I’m on the road more lately, traveling between the two cities where my heart lives. I drive up and down a two-lane highway most days, watching crops grow and leaves turn and women changing out their flower pots to reflect the seasons.
“I love to look at the flowers at this house, ” I told my love one day as we passed by together. “She changes the flowers every so often.”
“I have never even noticed that, ” he said, which was remarkable since he drives by at least twice as much as I do. The flower pots, they were so vibrant and big and many.
A few weeks later I realize I haven’t even looked at the flowers for several days. And now, glancing over as my car barrels past, the pots are empty. The cold nights and crystalline frosts caused the leaves to turn black, no doubt. A woman in love with flowers as much as she was would never leave plants with blackened leaves in the pots.
Empty, sit the pots. No flowers to notice. Not that I would anymore.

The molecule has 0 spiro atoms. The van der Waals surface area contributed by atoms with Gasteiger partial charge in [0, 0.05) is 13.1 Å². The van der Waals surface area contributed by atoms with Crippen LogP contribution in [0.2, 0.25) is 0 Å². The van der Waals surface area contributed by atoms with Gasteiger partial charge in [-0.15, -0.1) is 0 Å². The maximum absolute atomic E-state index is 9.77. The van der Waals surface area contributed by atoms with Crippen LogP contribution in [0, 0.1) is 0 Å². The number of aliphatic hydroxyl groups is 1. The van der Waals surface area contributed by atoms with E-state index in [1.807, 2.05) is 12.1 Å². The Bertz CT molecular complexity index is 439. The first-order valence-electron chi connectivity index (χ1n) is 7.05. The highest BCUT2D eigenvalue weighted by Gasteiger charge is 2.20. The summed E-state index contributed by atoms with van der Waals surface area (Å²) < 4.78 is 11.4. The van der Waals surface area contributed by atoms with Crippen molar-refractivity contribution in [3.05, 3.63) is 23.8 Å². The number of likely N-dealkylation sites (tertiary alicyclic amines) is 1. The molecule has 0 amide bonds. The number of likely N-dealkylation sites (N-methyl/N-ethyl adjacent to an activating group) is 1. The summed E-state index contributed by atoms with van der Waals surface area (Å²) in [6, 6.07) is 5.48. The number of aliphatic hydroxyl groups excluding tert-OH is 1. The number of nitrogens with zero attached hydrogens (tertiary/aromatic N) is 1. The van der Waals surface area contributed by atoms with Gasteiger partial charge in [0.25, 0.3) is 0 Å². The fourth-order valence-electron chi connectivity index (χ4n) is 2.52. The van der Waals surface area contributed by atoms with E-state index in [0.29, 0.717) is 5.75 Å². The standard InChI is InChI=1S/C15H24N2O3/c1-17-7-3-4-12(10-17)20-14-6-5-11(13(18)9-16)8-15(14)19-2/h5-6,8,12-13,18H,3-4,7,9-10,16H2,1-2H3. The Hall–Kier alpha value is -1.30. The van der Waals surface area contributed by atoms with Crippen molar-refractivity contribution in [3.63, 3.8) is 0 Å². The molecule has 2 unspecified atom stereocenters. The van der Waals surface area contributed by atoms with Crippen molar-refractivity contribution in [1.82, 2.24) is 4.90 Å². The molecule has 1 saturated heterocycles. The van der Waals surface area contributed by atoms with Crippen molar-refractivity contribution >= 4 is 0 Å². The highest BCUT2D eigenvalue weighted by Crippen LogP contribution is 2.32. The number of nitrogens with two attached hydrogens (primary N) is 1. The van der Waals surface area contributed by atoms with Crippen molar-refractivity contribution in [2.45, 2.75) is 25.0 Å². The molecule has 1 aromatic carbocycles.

Although I do know where the policeman sits in the little town with just the one stoplight and the 30 mph speed zone. I track progress on the construction project where they are fixing a drainage issue, and I monitor how long the detour signs will remain. When those signs go down, my route will change.
The signs have always been there since I started making this trip.
I think of Jack Kerouac on the road, and his autobiographical work I could never bring myself to read. I think of all the road-trip narratives about growing up and coming of age in broken-down vans in the middle of the desert. I think road trips should be about leaving and arriving, but mine is about leaving and arriving, over and over again.
Cars pass. Or rather, people pass in cars. They drive, therefore they are. Interestingly, I’m not the only one on the road, though it feels that way.
Tires roll, pavement heats, trees and buildings and people pass by quickly, melding into smudges on a canvas that I call life.
Life on the road.
I call my mom.
I turn on the radio.
I ride in silence.
Sometimes, when it’s dark, and I imagine the deer congregating along the shoulder of the rural highway, I change routes and find my way home on a four-lane, then six-lane, then eight-lane interstate. Sometimes I see flashing lights and twisted metal and grief in the construction zones. Once, I saw my own life flash before my eyes as I dozed off and woke to the rumble strips.
My head bobbed tiredly the rest of the way home. But at least I arrived.
The next day I left again.
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